When people think of dental care professionals, a general dentist is usually what comes to mind. General dentists are like primary care physicians; they help with preventative dental care by performing routine cleanings, fixing chipped and cracked teeth, applying sealants and filling cavities. They can also help with the diagnosis and treatment of a number of dental issues. However, the mouth is a very complicated organ, and certain oral health issues require specific treatments and procedures that only a specialist can carry out.
There are different types of dental specialists, and it can be hard to determine which specialist is right for your needs. To make things easier, here is a list of some of the common types of dental specialists, what they do and when you need to see them.
Periodontists (Gum Specialists)
Periodontists are dental specialists who specialise in the diagnosis and treatment of gum disease. Periodontitis (or severe gum disease) occurs when bacteria build up beneath the gum line and start to attack the roots of the teeth. It is one of the leading causes of tooth loss.
By using a range of surgical (deep pocket cleaning, gum and bone grafts, and flap procedures) and non-surgical procedures (antibiotics, scaling and root planing), a periodontist can help treat your gum disease and ensure that your gums and other supporting structures of your teeth remain healthy and free from bacteria.
Gum disease is often painless, so many people don't realise that they have it. However, there are signs that you should be on the lookout for. Those signs include; excessive bleeding when flossing, swollen and tender gums, receding gums and deep pockets forming on the gums. It is important that you make an appointment with a periodontist as soon as you notice these signs.
Orthodontists (Alignment Specialists)
Orthodontists are specialists who work to diagnose and treat malocclusions (misalignment of teeth and bite). The different types of malocclusions that orthodontists fix include; overbites, crooked teeth, crossbites, underbites, overcrowding, spacing, overjet, diastema, impacted teeth and missing teeth.
In addition to making you self-conscious about your smile, malocclusions can lead to a number of oral health concerns, such as chewing and biting difficulties, frequent headaches, TMJ pain and difficulties with brushing and flossing.
Orthodontists can fix malocclusions by using different orthodontic appliances such as; braces, implants, clear aligners (Invisalign), rubber bands, and retainers. In rare cases, a teeth extraction and the use of headgear may be required to fix malocclusions.
If your crooked and misaligned teeth are a course for concern, then an orthodontist is the specialist for you.
Endodontists (Root Canal Specialists)
Endodontists specialise in the treatment of issues associated with the teeth's pulp (the soft interior of the teeth). It is the pulp of your teeth that enables you to detect changes in temperature and feel pressure (or pain) with your teeth. It is made up of blood vessels, nerves and connective tissues.
When this pulp gets infected with bacteria, an endodontist works to save the structure of the infected tooth by performing a root canal procedure. In cases where the infection is too far gone, the endodontist will most likely carry out a tooth extraction.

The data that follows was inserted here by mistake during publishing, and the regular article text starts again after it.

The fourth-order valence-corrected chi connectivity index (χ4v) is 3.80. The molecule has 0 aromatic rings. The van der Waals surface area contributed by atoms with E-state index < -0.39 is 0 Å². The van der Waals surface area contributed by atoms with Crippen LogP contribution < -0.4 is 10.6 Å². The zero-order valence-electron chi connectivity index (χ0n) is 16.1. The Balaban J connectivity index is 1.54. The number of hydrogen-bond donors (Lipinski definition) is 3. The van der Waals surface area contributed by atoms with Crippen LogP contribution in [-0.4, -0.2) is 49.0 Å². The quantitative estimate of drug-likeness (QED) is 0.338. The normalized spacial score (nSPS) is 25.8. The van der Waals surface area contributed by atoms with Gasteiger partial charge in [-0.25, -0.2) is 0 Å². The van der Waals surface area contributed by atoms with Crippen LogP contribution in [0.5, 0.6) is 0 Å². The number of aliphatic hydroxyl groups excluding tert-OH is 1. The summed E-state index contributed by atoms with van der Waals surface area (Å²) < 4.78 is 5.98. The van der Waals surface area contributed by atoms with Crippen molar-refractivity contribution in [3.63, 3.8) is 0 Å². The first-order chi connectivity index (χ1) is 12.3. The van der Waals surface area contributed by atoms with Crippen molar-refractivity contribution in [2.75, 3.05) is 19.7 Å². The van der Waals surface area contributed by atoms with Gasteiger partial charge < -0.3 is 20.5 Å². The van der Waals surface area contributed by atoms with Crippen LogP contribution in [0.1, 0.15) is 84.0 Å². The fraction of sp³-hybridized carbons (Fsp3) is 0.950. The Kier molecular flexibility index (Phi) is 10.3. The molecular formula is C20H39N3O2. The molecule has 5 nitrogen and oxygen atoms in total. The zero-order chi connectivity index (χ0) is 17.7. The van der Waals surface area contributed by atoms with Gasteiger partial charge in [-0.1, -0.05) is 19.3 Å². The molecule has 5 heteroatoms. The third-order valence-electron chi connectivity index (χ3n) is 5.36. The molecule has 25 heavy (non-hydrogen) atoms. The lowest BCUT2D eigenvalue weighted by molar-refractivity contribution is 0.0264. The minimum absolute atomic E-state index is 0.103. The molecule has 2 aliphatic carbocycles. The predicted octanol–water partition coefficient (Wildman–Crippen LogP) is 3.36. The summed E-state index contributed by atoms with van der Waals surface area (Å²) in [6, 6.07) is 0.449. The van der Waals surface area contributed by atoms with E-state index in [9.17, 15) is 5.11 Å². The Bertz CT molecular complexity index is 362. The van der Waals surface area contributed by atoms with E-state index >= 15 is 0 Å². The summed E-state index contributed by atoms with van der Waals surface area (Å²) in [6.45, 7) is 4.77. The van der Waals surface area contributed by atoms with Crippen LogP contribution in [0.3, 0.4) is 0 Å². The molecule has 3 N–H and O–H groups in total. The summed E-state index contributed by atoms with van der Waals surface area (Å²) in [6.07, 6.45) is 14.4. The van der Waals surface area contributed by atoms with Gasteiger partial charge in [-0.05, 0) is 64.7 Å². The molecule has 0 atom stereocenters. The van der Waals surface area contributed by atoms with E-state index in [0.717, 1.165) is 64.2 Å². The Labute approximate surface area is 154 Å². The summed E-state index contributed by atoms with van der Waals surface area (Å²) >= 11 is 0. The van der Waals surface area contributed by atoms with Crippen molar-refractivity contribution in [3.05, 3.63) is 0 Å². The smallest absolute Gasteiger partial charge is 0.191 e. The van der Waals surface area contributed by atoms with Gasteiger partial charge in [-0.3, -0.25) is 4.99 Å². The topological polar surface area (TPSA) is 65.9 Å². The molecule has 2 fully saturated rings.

If you're experiencing a toothache that is persistent, make an appointment with your general dentist. If an infected pulp is the culprit, your general dentist may be able to treat the infection. However, if the case is more complicated, they will refer you to an endodontist.
Oral and Maxillofacial Surgeon
This is the type of dental specialist that treats issues related to the soft and hard tissues of the mouth, jaw, and face. This type of dental specialist isn't needed for every kind of oral surgery. They are trained to perform procedures that are more complex, often requiring the use of deep levels of sedation (beyond nitrous oxide or laughing gas). Some of the specialised procedures oral surgeons perform include; corrective jaw surgery, cleft palate (cleft lip) surgery and complex tooth extractions.
Pediatric Dentist (Pedodontist)
A pediatric dentist is a dentist that specialises in treating children and adolescents. Pedodontists offer the same basic services that a general dentist does but for children. They use kid-friendly equipment to carry out dental exams and treatments. Another part of their job is to help children feel safe and at ease during dental exams. They do this by creating a fun and child-friendly environment for their young patients.
These professionals specialise in performing complex tooth replacement procedures for both restorative and aesthetic purposes. They are the type of specialists you go to when you need dental crowns, dentures, fixed bridges, porcelain veneers and implants. They help patients replace missing teeth, provide denture repair and improve jaw structures for optimal function and cosmetic appeal.
These dentists carry out cosmetic dentistry procedures to help patients improve the appearance of their smiles. Some of the procedures they perform include; teeth whitening, dental implants, veneers, clear aligners and crowns.
It can be quite confusing to navigate the difference between the various types of dental specialists. Hopefully, the guide above helps you better understand what each type of dental specialist does. If you're still unsure about the type of specialist you need, talk to your general dentists and have them refer you to the right one.